EU commission vice Frans Timmermans describes hydrogen as "the rock star of clean energies", reports the WirtschaftsWoche. The Commission also set up a hydrogen alliance with European companies "to back up the strategy with concrete projects and to mobilize private money". The business associations reacted largely positively to the strategy. The public support could come from several EU pots, capacities from the Corona reconstruction plan “Next Generation EU”, which is supposed to stimulate the economy with 750 million euros, are also conceivable. According to WiWo, the commission expects the construction of electrolysis systems to cost between 24 and 42 billion euros by 2030. In addition, 220 to 340 billion euros will be needed to expand 80 to 120 gigawatts of solar and wind energy systems.

Environmental associations are critical of the influence of industry and the possible promotion of fossil fuels such as natural gas. "The hydrogen alliance is dominated by natural gas producers, criticized the Climate Action Network in Brussels," which the WiWo quotes.
The Environmental Defense Fund points out that with the "interim solution" - the use of natural gas for hydrogen production - not only CO2-Emissions are emitted, but the gas also consists of methane. The EU Commission is scheduled to present a strategy for reducing greenhouse gas emissions next autumn. Hydrogen technology should only be subsidized with regulated methane standards.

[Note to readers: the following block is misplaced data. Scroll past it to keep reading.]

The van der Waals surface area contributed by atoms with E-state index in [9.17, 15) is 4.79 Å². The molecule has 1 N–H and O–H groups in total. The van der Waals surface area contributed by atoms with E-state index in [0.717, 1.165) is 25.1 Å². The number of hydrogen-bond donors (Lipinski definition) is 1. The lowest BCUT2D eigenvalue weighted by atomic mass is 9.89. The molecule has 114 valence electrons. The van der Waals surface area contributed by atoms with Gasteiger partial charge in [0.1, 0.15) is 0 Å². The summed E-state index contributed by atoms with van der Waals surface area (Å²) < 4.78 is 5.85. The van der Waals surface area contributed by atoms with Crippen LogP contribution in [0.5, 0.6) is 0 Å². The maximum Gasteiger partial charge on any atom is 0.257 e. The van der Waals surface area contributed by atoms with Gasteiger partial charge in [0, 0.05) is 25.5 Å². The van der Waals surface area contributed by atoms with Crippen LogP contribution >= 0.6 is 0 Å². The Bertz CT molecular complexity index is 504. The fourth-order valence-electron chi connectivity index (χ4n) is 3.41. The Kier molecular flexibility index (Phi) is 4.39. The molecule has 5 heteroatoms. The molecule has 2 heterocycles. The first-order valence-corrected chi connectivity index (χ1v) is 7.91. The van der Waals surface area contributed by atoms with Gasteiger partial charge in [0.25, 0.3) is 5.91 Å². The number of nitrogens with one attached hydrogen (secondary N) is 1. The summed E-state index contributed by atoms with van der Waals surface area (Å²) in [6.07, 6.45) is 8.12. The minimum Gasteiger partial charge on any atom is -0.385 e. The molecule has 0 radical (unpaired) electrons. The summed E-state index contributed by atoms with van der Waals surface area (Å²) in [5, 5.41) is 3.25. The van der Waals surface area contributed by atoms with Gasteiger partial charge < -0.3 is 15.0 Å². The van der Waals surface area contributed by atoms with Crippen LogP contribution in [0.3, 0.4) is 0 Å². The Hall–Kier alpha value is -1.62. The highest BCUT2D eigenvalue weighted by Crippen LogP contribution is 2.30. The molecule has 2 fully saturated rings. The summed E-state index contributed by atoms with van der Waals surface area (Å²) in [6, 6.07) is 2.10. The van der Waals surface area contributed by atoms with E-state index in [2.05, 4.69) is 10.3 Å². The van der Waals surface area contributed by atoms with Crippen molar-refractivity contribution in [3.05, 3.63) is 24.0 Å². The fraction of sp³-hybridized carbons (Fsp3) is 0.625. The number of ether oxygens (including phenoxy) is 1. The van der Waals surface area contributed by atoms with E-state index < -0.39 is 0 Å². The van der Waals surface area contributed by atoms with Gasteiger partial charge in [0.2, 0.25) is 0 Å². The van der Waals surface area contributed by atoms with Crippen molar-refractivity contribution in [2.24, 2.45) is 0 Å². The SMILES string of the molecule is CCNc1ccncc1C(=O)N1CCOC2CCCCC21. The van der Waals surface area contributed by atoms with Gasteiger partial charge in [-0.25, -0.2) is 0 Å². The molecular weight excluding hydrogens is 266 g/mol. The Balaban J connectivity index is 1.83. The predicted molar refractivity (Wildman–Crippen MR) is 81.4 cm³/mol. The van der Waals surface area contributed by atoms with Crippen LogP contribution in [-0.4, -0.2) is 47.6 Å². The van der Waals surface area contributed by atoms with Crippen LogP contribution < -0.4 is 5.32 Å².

Handelsblatt author Klaus Stratmann judges in a comment about the German and the European strategy: “Both papers are saturated with optimism.” Even with a rapid expansion of renewable energies, the electricity will not be sufficient for the targeted production of green hydrogen. That is why the production of green hydrogen is to be relocated to countries with optimal conditions for the generation of renewable electricity. "Many countries, which would be ideally suited due to their climatic and geographical conditions, are politically unstable", criticizes Stratmann and sees this as an obstacle to large-scale hydrogen production. “The countries, on the other hand, that are generally considered for investors, often have completely different problems. First you have to supply your own population with electricity. "

Despite the hype about hydrogen, funds for existing EU climate protection and research programs with “Next Generation EU” are being cut. The Süddeutsche Zeitung reports that the “Fund for a Just Transition”, which supports the structural change in Europe, receives only a third of the expected budget with ten billion euros. The research funding program “Horizon Europe” also receives only five billion euros instead of 13.5 billion euros.

If the expansion of renewable energies is not consistently promoted and promoted, even the lowest targets for the production of green hydrogen from the EU will not be met.

Photo: Alexander Kirch / Shutterstock

This article was published in Renews, the Renewable Energy Agency's newsletter.

Contact

Renewable Energy Agency
Nicola Techel
Tel: 030 200535-52
[email protected]